US House Committee Approves DC Statehood; Measure to Move to House Floor

H.R. 51 would make D.C. a state and grant citizens voting representation in Congress

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A bill that would make Washington, D.C., the nation’s 51st state will move to the House floor.

The U.S. House Committee on Oversight and Reform voted in favor of H.R. 51, a bill that would give the District’s 700,000 residents voting representation in the legislature.

D.C. Del. Eleanor Holmes Norton has said the bill has more support across the country than ever before.

“With Democrats controlling the House, the Senate and the White House, we have never been closer to statehood,” Norton’s opening statement said.

This will prepare the bill to move to the House floor for debate, which could occur next week, D.C. Mayor Muriel Bowser said.

H.R. 51 would make 66 square miles of the District a state called Washington, Douglass Commonwealth. The name evokes abolitionist and author Frederick Douglass, a longtime D.C. resident.

The bill would also create a small federal district of about 2 square miles. It would be controlled by the federal government and include the National Mall, major monuments, the White House, the Supreme Court and the U.S. Capitol complex, Norton says.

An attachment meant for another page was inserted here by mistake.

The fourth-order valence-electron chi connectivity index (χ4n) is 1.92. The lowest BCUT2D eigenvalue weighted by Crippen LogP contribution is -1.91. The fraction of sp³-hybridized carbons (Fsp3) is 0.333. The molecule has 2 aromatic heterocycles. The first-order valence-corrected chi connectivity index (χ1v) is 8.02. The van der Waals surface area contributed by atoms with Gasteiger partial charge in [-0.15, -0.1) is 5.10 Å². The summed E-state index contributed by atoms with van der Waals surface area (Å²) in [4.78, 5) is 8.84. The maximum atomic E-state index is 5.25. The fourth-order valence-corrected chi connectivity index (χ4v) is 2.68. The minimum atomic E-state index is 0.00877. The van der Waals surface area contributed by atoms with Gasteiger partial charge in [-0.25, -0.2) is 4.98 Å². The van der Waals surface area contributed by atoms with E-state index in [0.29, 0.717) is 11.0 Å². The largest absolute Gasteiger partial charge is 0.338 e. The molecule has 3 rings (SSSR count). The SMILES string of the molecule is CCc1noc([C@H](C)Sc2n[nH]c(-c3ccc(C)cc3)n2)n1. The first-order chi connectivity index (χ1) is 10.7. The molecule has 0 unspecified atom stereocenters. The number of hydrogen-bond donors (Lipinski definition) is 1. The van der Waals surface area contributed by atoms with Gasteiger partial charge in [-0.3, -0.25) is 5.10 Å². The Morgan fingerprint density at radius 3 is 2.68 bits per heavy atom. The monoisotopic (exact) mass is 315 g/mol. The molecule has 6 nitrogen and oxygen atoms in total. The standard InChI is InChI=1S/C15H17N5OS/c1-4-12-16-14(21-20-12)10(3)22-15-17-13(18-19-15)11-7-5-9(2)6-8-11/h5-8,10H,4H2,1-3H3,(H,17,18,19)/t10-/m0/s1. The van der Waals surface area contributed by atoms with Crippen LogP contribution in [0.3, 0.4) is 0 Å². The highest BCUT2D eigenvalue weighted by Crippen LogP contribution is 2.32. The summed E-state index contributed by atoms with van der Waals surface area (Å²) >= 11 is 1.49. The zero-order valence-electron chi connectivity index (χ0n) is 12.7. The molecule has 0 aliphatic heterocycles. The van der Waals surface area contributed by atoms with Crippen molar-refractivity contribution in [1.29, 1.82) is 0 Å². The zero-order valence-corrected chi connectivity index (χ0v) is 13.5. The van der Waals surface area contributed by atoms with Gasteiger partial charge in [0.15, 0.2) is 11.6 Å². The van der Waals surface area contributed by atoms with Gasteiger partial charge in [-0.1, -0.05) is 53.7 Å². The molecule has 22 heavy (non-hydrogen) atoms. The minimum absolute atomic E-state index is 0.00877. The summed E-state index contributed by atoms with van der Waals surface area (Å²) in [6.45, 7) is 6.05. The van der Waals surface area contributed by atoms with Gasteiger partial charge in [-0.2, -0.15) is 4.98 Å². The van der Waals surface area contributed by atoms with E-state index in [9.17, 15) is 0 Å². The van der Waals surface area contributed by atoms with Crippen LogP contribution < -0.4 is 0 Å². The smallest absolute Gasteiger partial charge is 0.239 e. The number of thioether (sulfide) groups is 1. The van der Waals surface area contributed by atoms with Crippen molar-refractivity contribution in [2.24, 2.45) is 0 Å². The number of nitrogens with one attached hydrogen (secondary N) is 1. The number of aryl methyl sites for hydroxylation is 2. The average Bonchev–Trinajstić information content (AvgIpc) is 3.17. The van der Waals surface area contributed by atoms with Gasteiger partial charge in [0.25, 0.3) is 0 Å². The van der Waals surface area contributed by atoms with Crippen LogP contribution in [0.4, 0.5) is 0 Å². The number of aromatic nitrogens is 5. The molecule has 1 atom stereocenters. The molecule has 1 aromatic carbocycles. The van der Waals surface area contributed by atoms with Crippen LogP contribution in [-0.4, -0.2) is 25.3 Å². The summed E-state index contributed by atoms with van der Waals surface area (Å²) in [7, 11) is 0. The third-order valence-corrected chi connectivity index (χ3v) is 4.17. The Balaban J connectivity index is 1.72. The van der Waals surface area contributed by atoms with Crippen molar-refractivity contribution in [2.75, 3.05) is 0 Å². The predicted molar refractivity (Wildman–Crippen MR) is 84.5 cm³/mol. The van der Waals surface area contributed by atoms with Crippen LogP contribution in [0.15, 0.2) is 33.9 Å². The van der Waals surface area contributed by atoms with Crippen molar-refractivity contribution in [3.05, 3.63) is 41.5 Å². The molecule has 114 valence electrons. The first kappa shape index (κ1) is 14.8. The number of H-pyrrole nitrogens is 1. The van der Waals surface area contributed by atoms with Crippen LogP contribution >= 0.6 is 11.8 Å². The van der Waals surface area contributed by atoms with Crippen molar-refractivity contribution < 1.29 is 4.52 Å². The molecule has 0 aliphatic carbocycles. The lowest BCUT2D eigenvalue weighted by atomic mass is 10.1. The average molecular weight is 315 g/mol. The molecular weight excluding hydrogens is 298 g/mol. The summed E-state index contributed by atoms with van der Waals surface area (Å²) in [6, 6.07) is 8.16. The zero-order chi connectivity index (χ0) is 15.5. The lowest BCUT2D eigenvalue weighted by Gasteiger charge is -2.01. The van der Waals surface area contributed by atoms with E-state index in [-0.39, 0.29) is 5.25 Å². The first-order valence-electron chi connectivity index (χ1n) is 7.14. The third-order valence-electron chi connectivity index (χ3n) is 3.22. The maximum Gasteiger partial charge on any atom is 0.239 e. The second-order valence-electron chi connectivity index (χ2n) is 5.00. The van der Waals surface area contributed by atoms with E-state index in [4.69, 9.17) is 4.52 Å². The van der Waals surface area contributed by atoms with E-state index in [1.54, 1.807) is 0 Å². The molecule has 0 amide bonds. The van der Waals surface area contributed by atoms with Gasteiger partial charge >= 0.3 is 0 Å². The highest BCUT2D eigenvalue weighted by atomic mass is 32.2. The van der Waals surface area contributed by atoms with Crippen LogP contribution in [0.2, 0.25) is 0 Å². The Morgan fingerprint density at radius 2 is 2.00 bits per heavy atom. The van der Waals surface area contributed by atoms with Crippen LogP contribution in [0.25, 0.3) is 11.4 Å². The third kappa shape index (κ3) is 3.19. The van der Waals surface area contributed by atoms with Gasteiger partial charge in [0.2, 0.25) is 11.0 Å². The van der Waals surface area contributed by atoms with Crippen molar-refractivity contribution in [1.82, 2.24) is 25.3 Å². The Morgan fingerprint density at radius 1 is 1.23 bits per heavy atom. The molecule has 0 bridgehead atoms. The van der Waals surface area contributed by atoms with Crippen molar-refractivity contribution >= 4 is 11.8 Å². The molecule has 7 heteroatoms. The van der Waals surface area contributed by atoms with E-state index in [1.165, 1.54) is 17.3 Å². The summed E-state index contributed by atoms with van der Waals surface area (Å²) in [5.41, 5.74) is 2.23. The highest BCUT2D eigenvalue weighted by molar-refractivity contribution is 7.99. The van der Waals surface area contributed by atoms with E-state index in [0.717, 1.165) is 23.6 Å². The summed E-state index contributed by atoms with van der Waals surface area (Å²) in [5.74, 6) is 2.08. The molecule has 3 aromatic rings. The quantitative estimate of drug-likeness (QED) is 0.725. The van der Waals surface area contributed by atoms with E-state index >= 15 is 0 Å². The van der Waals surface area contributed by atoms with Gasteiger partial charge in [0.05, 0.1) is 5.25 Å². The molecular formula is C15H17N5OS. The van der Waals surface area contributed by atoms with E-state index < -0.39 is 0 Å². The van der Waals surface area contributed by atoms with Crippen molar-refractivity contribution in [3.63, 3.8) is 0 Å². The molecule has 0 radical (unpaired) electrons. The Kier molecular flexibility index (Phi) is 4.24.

Republican Rep. Jody Hice of Georgia voiced concern that granting D.C. two senators would swing the upper chamber in favor of Democrats, since the District's registered voters lean heavily blue.

GOP committee members proposed several amendments, including those that would require D.C. to pay for its own prison and courts. All were met with opposition from Democrats.

"The District is fully aware it will have to pay for everything the federal government fully pays for," Norton said.

Hice suggested an amendment to cede the city back to Maryland, drawing criticism from Maryland Democrats John Sarbanes and Jamie Raskin.

Norton first introduced a statehood bill 30 years ago and has not stopped fighting to get D.C. residents voting representation in Congress.

The movement has gained the support of many Democratic leaders over the past few years, including President Joe Biden.

Last June, the House passed another version of the statehood bill — marking the first time a chamber of Congress has ever voted in favor of statehood.

However, the bill went nowhere in the Republican-controlled Senate, and the new measure also faces opposition from the GOP.

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